The storage recipes require the use of the Cloud Files service endpoint URL that was returned as part of the authentication process. The following recipes use the following example URL: https://storage101.ord1.clouddrive.com/v1/MossoCloudFS_c4f83243-7537-4600-a94d-ab7065f0a27b. When you use the recipes, be sure to substitute your own endpoint URL.
Querying the Cloud Files storage endpoint returns a simple list of available containers, each on a new line.
$ curl -H "X-Auth-Token: 3c5c8187-2569-47e0-8a11-edadd384e12b" https://storage101.ord1.clouddrive.com/v1/MossoCloudFS_c4f83243-7537-4600-a94d-ab7065f0a27b/ backup cloudservers images static
You can also list the containers with more details, including information such as the container, size and the number of objects within the container by passing the format parameter:
$ curl -H "X-Auth-Token: 3c5c8187-2569-47e0-8a11-edadd384e12b" https://storage101.ord1.clouddrive.com/v1/MossoCloudFS_c4f83243-7537-4600-a94d-ab7065f0a27b/?format=xml <?xml version="1.0" encoding="UTF-8"?> <account name="MossoCloudFS_c4f83243-7537-4600-a94d-ab7065f0a27b"> <container> <name>backup</name> <count>1</count> <bytes>54770176</bytes> </container> <container> <name>cloudservers</name> <count>0</count> <bytes>0</bytes> </container> <container> <name>images</name> <count>3</count> <bytes>174686</bytes> </container> <container> <name>static</name> <count>0</count> <bytes>0</bytes> </container> </account>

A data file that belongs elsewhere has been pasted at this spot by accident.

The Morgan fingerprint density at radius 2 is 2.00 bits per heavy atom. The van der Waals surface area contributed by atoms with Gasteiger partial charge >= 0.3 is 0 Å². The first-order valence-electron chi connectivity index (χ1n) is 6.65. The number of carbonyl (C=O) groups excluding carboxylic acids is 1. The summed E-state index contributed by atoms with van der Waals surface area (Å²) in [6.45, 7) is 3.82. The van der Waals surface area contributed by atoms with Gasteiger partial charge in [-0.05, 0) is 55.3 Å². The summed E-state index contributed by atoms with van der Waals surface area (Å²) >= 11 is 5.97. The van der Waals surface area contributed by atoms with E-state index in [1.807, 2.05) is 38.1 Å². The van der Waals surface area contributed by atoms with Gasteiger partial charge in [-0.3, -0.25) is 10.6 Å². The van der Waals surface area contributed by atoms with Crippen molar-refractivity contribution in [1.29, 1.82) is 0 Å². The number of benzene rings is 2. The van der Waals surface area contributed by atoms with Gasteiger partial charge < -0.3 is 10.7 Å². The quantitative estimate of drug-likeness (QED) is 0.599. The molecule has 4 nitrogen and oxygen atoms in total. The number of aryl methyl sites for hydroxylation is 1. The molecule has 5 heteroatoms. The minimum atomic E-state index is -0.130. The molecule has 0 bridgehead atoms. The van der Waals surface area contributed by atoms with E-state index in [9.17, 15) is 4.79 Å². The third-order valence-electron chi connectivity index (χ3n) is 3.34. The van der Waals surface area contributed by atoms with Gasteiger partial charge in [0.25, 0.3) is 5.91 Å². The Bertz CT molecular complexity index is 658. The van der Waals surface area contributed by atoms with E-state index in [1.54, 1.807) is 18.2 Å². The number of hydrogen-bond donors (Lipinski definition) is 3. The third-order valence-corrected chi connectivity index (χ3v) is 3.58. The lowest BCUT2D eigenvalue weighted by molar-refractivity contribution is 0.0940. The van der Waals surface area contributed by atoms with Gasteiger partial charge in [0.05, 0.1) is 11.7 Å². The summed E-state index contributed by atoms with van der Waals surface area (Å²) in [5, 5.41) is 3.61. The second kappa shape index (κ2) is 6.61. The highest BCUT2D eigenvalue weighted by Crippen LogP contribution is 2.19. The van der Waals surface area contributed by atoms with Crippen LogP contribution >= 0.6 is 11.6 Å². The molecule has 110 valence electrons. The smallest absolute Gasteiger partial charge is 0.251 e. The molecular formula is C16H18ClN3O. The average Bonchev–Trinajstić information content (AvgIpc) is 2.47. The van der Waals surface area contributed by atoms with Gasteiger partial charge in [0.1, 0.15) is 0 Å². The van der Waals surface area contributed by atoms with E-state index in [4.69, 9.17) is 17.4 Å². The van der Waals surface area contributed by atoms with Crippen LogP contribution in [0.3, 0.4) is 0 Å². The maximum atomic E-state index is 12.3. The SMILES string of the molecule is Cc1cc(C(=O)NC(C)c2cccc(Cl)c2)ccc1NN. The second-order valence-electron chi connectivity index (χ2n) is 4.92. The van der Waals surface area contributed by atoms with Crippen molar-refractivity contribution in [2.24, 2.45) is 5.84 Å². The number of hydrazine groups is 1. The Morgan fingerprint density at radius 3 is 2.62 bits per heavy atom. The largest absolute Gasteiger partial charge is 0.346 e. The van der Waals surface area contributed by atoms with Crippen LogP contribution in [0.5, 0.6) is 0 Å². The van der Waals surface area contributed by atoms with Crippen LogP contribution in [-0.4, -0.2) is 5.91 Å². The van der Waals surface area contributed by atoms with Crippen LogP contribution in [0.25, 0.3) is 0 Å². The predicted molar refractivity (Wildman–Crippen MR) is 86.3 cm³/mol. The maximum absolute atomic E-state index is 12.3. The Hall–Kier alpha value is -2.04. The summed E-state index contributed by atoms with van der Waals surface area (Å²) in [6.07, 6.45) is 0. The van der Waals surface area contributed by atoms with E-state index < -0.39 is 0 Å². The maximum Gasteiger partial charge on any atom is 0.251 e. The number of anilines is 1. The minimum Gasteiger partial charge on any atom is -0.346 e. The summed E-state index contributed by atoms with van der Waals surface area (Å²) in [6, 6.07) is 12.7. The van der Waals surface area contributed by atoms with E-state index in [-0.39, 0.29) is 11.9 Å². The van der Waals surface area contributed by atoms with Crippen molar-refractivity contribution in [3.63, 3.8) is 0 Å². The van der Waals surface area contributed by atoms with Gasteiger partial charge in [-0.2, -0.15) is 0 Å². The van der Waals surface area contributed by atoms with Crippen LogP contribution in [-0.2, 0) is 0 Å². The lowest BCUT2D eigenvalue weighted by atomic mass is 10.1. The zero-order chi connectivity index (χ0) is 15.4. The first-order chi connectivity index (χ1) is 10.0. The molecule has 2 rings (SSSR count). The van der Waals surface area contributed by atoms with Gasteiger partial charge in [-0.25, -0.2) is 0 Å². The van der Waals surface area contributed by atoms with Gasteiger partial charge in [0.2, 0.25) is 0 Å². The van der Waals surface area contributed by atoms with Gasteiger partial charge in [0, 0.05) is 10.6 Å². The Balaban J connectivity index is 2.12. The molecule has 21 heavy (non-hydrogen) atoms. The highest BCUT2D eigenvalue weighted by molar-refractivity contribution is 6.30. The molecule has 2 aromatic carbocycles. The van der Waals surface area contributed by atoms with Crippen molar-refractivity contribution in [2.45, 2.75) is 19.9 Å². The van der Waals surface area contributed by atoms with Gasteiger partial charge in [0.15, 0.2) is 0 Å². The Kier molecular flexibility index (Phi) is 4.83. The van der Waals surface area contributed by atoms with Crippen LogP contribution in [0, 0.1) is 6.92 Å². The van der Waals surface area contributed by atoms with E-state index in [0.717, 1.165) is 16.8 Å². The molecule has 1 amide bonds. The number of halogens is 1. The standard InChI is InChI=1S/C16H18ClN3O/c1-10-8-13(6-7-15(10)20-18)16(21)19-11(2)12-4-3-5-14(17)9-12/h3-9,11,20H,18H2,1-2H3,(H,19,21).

Creating a container requires sending a PUT request to the storage URL and including a name for the container as part of the URL. The following example shows the request to create a new container called newcontainer:
$ curl -X PUT -H "X-Auth-Token: 3c5c8187-2569-47e0-8a11-edadd384e12b" https://storage101.ord1.clouddrive.com/v1/MossoCloudFS_c4f83243-7537-4600-a94d-ab7065f0a27b/newcontainer 202 Accepted
The request is accepted for processing.
You can delete a container by issuing a DELETE request, but remember that only empty containers can be deleted. If a container currently has objects within it, then those objects must first be deleted. No content body is returned as part of this request, so it is useful to also include the verbose flag to determine if the deletion was successful by verifying that an HTTP 204 response is returned.
$ curl -v -X DELETE -H "X-Auth-Token: 3c5c8187-2569-47e0-8a11-edadd384e12b" https://storage101.ord1.clouddrive.com/v1/MossoCloudFS_c4f83243-7537-4600-a94d-ab7065f0a27b/newcontainer ... < HTTP/1.1 204 No Content < Content-Length: 0 < Content-Type: text/html; charset=UTF-8 < X-Trans-Id: tx6eeb58f3dfa44f2e892505b711e8aefa < Date: Wed, 01 Feb 2012 13:05:00 GMT
Querying a container returns a simple list of objects within that container. By default only the first 10,000 objects are returned. The following example lists the objects of a container called images:
$ curl -H "X-Auth-Token: 3c5c8187-2569-47e0-8a11-edadd384e12b" https://storage101.ord1.clouddrive.com/v1/MossoCloudFS_c4f83243-7537-4600-a94d-ab7065f0a27b/images banner.jpg cloud.png rackspace.jpg
You can also use the format parameter to get more detailed information about objects, such as size and content type.